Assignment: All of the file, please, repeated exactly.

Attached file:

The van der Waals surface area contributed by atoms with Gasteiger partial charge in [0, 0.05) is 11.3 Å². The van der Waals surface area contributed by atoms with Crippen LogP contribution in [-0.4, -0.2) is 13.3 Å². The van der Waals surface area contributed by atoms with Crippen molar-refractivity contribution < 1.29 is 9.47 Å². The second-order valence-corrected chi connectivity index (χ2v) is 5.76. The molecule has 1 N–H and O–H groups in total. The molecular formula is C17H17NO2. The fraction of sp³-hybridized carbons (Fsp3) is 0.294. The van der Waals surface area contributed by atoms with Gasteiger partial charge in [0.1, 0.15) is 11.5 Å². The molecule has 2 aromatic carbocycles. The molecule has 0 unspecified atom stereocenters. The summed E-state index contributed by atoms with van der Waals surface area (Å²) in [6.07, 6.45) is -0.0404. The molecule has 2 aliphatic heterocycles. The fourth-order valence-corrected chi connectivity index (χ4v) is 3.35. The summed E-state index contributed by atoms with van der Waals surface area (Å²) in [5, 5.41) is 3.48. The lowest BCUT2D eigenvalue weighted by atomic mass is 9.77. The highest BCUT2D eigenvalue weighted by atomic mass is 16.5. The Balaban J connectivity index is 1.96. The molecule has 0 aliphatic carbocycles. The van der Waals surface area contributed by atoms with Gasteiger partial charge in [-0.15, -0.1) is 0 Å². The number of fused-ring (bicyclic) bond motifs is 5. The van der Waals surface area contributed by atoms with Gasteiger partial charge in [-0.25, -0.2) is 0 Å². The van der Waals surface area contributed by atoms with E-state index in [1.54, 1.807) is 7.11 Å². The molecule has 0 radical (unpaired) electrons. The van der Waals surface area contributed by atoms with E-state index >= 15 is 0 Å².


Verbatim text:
The van der Waals surface area contributed by atoms with Gasteiger partial charge in [0, 0.05) is 11.3 Å². The van der Waals surface area contributed by atoms with Crippen LogP contribution in [-0.4, -0.2) is 13.3 Å². The van der Waals surface area contributed by atoms with Crippen molar-refractivity contribution < 1.29 is 9.47 Å². The second-order valence-corrected chi connectivity index (χ2v) is 5.76. The molecule has 1 N–H and O–H groups in total. The molecular formula is C17H17NO2. The fraction of sp³-hybridized carbons (Fsp3) is 0.294. The van der Waals surface area contributed by atoms with Gasteiger partial charge in [0.1, 0.15) is 11.5 Å². The molecule has 2 aromatic carbocycles. The molecule has 0 unspecified atom stereocenters. The summed E-state index contributed by atoms with van der Waals surface area (Å²) in [6.07, 6.45) is -0.0404. The molecule has 2 aliphatic heterocycles. The fourth-order valence-corrected chi connectivity index (χ4v) is 3.35. The summed E-state index contributed by atoms with van der Waals surface area (Å²) in [5, 5.41) is 3.48. The lowest BCUT2D eigenvalue weighted by atomic mass is 9.77. The highest BCUT2D eigenvalue weighted by atomic mass is 16.5. The Balaban J connectivity index is 1.96. The molecule has 0 aliphatic carbocycles. The van der Waals surface area contributed by atoms with Gasteiger partial charge in [-0.15, -0.1) is 0 Å². The number of fused-ring (bicyclic) bond motifs is 5. The van der Waals surface area contributed by atoms with Gasteiger partial charge in [-0.25, -0.2) is 0 Å². The van der Waals surface area contributed by atoms with E-state index in [1.54, 1.807) is 7.11 Å². The molecule has 0 radical (unpaired) electrons. The van der Waals surface area contributed by atoms with E-state index >= 15 is 0 Å².